Friday Politics: Teachers can get vaccines but school’s still out in Seattle
Governor Jay Inslee moved quickly this week to add teachers, school staff and licensed childcare workers to the list of those eligible to receive the Covid vaccinations.
From the president on down there’s a sense that getting kids off their screens and into the classroom is an urgent priority for education reasons. and for mental health reasons.
But most Seattle teachers may not be headed back to class until the Fall.
KUOW reporter David Hyde and and Civic Cocktail's Joni Balter joined KUOW's Angela King to talk about the week in politics. Hear the full discussion by clicking the audio above.
Vaccine plan cynicism
Teachers in Washington state are now prioritized for coronavirus vaccines. Educators have been asking for access to vaccines for weeks, but Governor Inslee has held off until this week.
Civic Cocktail's Joni Balter notes that Inslee doesn't have the authority to force teachers back into classrooms. But he does have the authority to get them vaccines.
"He is under a ton of pressure to get kids back in the classrooms," "Inslee has been trying, without a lot of success, to get teachers to return. He has coaxed, he has cajoled, he has done everything but teach classes himself. Looking at some of the photo ops, it looks like he came close."
But we still don’t know when most Seattle kids or teachers will be back in class. The Seattle teacher’s union and the district have not yet reached an agreement for school reopening.
Union leaders say they want to be in class and hope to phase in more students this spring . But they also say more safety protocols are needed to keep kids safe who aren’t vaccinated, and to keep all of their families at home safe.
So it’s not clear how long the collective bargaining process will take. We could looking at a situation where teachers in Seattle are getting vaccines, but most won’t return to class for another 6 months. And that puts Governor Inslee in a very tough spot, politically.
On Thursday, Inslee said grocery store employees and other essential workers, regardless of age, should be able to get their shots later this month. That's welcome news, but not without a dose of cynicism from some who have been waiting for this update.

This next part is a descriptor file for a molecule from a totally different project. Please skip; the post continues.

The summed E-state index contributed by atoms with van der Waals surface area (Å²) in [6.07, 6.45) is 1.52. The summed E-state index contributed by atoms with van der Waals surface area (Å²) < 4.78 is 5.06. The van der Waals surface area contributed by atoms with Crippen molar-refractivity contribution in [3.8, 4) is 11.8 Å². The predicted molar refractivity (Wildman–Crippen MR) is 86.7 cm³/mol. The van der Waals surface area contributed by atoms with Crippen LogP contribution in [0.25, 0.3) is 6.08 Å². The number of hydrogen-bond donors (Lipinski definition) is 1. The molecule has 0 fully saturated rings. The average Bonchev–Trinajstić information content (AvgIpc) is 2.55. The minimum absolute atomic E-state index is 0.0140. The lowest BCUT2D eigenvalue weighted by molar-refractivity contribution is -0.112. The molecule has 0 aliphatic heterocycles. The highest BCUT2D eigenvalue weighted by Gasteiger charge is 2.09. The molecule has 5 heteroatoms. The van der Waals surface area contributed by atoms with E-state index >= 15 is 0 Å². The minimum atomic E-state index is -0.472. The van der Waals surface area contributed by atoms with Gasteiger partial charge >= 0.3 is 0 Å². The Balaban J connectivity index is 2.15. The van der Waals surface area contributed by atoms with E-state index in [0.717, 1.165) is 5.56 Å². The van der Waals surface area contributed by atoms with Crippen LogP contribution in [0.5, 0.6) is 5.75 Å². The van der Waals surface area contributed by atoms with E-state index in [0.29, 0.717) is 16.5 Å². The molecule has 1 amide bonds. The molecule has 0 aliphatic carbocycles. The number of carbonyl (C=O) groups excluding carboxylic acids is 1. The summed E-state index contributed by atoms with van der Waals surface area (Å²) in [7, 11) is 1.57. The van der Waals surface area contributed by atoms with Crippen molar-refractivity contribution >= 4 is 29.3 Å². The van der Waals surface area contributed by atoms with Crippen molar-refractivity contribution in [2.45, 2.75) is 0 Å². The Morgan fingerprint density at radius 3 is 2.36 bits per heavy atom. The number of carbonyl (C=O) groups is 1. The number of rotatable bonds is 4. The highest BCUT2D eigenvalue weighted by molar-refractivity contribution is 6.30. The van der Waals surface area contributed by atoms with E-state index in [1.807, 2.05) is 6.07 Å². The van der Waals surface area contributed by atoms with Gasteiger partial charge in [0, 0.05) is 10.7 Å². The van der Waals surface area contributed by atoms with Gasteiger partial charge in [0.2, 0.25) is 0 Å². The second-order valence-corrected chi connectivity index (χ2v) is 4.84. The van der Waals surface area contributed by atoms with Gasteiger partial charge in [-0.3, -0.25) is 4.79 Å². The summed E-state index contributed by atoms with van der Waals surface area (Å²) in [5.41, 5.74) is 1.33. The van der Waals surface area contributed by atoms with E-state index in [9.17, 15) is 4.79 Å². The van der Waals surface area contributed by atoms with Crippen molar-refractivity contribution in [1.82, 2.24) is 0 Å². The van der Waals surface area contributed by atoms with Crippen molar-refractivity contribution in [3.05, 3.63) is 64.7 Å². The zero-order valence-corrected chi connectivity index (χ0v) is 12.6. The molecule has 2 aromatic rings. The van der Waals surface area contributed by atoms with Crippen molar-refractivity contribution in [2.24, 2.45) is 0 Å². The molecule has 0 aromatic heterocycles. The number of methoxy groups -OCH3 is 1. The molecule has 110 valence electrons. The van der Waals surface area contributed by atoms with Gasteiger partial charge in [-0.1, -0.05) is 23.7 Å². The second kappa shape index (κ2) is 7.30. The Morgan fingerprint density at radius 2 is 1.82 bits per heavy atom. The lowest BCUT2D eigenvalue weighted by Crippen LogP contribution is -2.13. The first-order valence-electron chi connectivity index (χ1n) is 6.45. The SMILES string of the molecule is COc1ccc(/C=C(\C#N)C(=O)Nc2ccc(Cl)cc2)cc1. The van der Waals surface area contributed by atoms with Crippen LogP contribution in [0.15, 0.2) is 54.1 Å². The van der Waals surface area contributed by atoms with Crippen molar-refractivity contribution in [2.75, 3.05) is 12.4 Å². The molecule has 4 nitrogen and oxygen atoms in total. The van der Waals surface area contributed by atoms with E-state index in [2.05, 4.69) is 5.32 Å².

"When it comes to the politics, you know, Inslee's supporters would call responsive government, I guess," says KUOW politics reporter David Hyde. "And Inslee's critics? Not so much."
Challengers for Washington Republicans
Meanwhile, political hopefuls are getting into a line of their own.
Republican Representative Dan Newhouse is being challenged by a wing of the part that may be even further to the right than the conservative congressman — a wing that has embraced conspiracy theories about the 2020 presidential election.
"There's one official candidate, Brad Klippert, he represents the 8th District in the state House, from central Washington. He's a very Conservative, culture warrior kind of guy. One of the bills he sponsored this year in the state House would have ended vote-by-mail. His reasoning is he suspects election fraud. Of course, he has no real evidence for that."
Hyde notes that former gubernatorial candidate Loren Culp has been hinting he might also run for the congressional seat. Culp has also alleged election fraud without evidence.
"So if you put this race in context, there has always been Conservative versus more Conservative battles on the right, just as there have been further left versus more moderate battles on the left. But this is different because the incumbent Dan Newhouse is himself a very Conservative Republican. So it's almost shaping up to be very Conservative challengers who believe in conspiracy theories versus a very Conservative incumbent who does not believe in conspiracy theories."
Joni Balter, host of Civic Cocktail on the Seattle Channel, says she expects Newhouse and Republican Representative Jaime Herrera Beutler (both voted to impeach former President Donald Trump) will be re-elected despite blowback from the party.
"There are lots of independents in this state who admire independent thinkers," she says.